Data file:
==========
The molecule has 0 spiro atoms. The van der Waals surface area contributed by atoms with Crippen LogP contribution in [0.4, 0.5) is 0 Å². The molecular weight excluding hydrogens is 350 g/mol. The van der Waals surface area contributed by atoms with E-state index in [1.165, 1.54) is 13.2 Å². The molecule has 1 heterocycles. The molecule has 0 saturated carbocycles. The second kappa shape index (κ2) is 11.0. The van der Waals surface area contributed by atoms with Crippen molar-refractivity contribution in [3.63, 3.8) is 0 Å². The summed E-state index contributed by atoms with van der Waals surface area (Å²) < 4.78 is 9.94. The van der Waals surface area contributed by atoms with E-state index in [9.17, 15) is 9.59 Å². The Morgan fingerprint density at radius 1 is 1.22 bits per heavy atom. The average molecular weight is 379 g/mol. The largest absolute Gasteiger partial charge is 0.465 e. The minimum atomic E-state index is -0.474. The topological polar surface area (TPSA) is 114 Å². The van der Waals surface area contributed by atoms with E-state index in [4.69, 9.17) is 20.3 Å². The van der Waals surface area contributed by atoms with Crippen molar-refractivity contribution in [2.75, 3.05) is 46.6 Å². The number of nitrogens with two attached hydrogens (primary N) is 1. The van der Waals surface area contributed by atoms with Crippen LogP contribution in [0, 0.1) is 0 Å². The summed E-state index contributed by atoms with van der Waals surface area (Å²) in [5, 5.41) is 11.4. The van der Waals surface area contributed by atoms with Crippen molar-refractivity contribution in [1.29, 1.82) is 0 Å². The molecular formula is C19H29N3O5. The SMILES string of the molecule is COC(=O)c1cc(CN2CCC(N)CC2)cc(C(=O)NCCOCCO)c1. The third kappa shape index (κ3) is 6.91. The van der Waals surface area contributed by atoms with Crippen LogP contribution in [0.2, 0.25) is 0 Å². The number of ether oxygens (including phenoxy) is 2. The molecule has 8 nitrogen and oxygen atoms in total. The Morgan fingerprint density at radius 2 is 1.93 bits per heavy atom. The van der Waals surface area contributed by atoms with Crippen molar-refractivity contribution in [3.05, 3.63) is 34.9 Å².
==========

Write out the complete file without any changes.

The molecule has 0 spiro atoms. The van der Waals surface area contributed by atoms with Crippen LogP contribution in [0.4, 0.5) is 0 Å². The molecular weight excluding hydrogens is 350 g/mol. The van der Waals surface area contributed by atoms with E-state index in [1.165, 1.54) is 13.2 Å². The molecule has 1 heterocycles. The molecule has 0 saturated carbocycles. The second kappa shape index (κ2) is 11.0. The van der Waals surface area contributed by atoms with Crippen molar-refractivity contribution in [3.63, 3.8) is 0 Å². The summed E-state index contributed by atoms with van der Waals surface area (Å²) < 4.78 is 9.94. The van der Waals surface area contributed by atoms with E-state index in [9.17, 15) is 9.59 Å². The Morgan fingerprint density at radius 1 is 1.22 bits per heavy atom. The average molecular weight is 379 g/mol. The largest absolute Gasteiger partial charge is 0.465 e. The minimum atomic E-state index is -0.474. The topological polar surface area (TPSA) is 114 Å². The van der Waals surface area contributed by atoms with E-state index in [4.69, 9.17) is 20.3 Å². The van der Waals surface area contributed by atoms with Crippen molar-refractivity contribution in [2.75, 3.05) is 46.6 Å². The number of nitrogens with two attached hydrogens (primary N) is 1. The van der Waals surface area contributed by atoms with Crippen LogP contribution in [0, 0.1) is 0 Å². The summed E-state index contributed by atoms with van der Waals surface area (Å²) in [5, 5.41) is 11.4. The van der Waals surface area contributed by atoms with Crippen molar-refractivity contribution in [1.29, 1.82) is 0 Å². The molecular formula is C19H29N3O5. The SMILES string of the molecule is COC(=O)c1cc(CN2CCC(N)CC2)cc(C(=O)NCCOCCO)c1. The third kappa shape index (κ3) is 6.91. The van der Waals surface area contributed by atoms with Crippen LogP contribution in [0.2, 0.25) is 0 Å². The number of ether oxygens (including phenoxy) is 2. The molecule has 8 nitrogen and oxygen atoms in total. The Morgan fingerprint density at radius 2 is 1.93 bits per heavy atom. The van der Waals surface area contributed by atoms with Crippen molar-refractivity contribution in [3.05, 3.63) is 34.9 Å².